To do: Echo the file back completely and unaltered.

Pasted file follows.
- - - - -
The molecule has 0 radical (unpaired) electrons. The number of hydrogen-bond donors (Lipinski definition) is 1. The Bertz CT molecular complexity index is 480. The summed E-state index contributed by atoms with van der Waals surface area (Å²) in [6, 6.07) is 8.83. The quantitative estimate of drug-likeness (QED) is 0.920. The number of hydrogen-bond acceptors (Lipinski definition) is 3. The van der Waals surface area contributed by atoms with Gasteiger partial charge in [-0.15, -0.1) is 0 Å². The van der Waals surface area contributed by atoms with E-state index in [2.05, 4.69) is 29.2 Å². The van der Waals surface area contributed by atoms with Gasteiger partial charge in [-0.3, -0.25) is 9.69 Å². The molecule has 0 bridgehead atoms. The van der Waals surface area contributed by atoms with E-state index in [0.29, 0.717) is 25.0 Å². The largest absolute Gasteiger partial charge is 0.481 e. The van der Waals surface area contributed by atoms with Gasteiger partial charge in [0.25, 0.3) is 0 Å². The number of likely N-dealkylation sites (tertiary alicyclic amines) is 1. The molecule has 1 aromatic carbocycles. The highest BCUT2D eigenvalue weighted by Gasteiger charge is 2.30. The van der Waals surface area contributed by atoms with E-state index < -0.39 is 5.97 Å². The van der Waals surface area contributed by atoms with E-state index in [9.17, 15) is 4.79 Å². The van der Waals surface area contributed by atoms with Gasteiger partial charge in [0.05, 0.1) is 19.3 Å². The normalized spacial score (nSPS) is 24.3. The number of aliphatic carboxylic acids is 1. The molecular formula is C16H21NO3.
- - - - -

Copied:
The molecule has 0 radical (unpaired) electrons. The number of hydrogen-bond donors (Lipinski definition) is 1. The Bertz CT molecular complexity index is 480. The summed E-state index contributed by atoms with van der Waals surface area (Å²) in [6, 6.07) is 8.83. The quantitative estimate of drug-likeness (QED) is 0.920. The number of hydrogen-bond acceptors (Lipinski definition) is 3. The van der Waals surface area contributed by atoms with Gasteiger partial charge in [-0.15, -0.1) is 0 Å². The van der Waals surface area contributed by atoms with E-state index in [2.05, 4.69) is 29.2 Å². The van der Waals surface area contributed by atoms with Gasteiger partial charge in [-0.3, -0.25) is 9.69 Å². The molecule has 0 bridgehead atoms. The van der Waals surface area contributed by atoms with E-state index in [0.29, 0.717) is 25.0 Å². The largest absolute Gasteiger partial charge is 0.481 e. The van der Waals surface area contributed by atoms with Gasteiger partial charge in [0.25, 0.3) is 0 Å². The number of likely N-dealkylation sites (tertiary alicyclic amines) is 1. The molecule has 1 aromatic carbocycles. The highest BCUT2D eigenvalue weighted by Gasteiger charge is 2.30. The van der Waals surface area contributed by atoms with E-state index < -0.39 is 5.97 Å². The van der Waals surface area contributed by atoms with E-state index in [9.17, 15) is 4.79 Å². The van der Waals surface area contributed by atoms with Gasteiger partial charge in [0.05, 0.1) is 19.3 Å². The normalized spacial score (nSPS) is 24.3. The number of aliphatic carboxylic acids is 1. The molecular formula is C16H21NO3.